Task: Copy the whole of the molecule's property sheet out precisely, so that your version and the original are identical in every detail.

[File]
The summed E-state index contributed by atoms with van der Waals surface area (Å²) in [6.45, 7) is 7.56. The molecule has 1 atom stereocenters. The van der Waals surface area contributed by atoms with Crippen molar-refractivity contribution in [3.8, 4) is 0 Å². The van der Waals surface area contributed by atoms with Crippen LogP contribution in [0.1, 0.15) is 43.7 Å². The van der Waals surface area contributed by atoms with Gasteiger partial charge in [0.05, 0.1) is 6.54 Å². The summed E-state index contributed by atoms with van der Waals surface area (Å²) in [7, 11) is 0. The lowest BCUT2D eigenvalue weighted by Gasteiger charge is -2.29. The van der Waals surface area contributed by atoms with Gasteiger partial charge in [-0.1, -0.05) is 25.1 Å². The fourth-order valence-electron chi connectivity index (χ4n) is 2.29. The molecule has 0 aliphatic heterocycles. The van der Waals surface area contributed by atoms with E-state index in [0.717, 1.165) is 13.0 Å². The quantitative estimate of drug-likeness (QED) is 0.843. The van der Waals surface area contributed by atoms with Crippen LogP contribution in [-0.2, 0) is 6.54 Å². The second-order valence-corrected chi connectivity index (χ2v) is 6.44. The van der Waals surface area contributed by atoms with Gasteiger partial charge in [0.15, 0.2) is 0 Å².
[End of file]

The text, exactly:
The summed E-state index contributed by atoms with van der Waals surface area (Å²) in [6.45, 7) is 7.56. The molecule has 1 atom stereocenters. The van der Waals surface area contributed by atoms with Crippen molar-refractivity contribution in [3.8, 4) is 0 Å². The van der Waals surface area contributed by atoms with Crippen LogP contribution in [0.1, 0.15) is 43.7 Å². The van der Waals surface area contributed by atoms with Gasteiger partial charge in [0.05, 0.1) is 6.54 Å². The summed E-state index contributed by atoms with van der Waals surface area (Å²) in [7, 11) is 0. The lowest BCUT2D eigenvalue weighted by Gasteiger charge is -2.29. The van der Waals surface area contributed by atoms with Gasteiger partial charge in [-0.1, -0.05) is 25.1 Å². The fourth-order valence-electron chi connectivity index (χ4n) is 2.29. The molecule has 0 aliphatic heterocycles. The van der Waals surface area contributed by atoms with E-state index in [0.717, 1.165) is 13.0 Å². The quantitative estimate of drug-likeness (QED) is 0.843. The van der Waals surface area contributed by atoms with Crippen LogP contribution in [-0.2, 0) is 6.54 Å². The second-order valence-corrected chi connectivity index (χ2v) is 6.44. The van der Waals surface area contributed by atoms with Gasteiger partial charge in [0.15, 0.2) is 0 Å².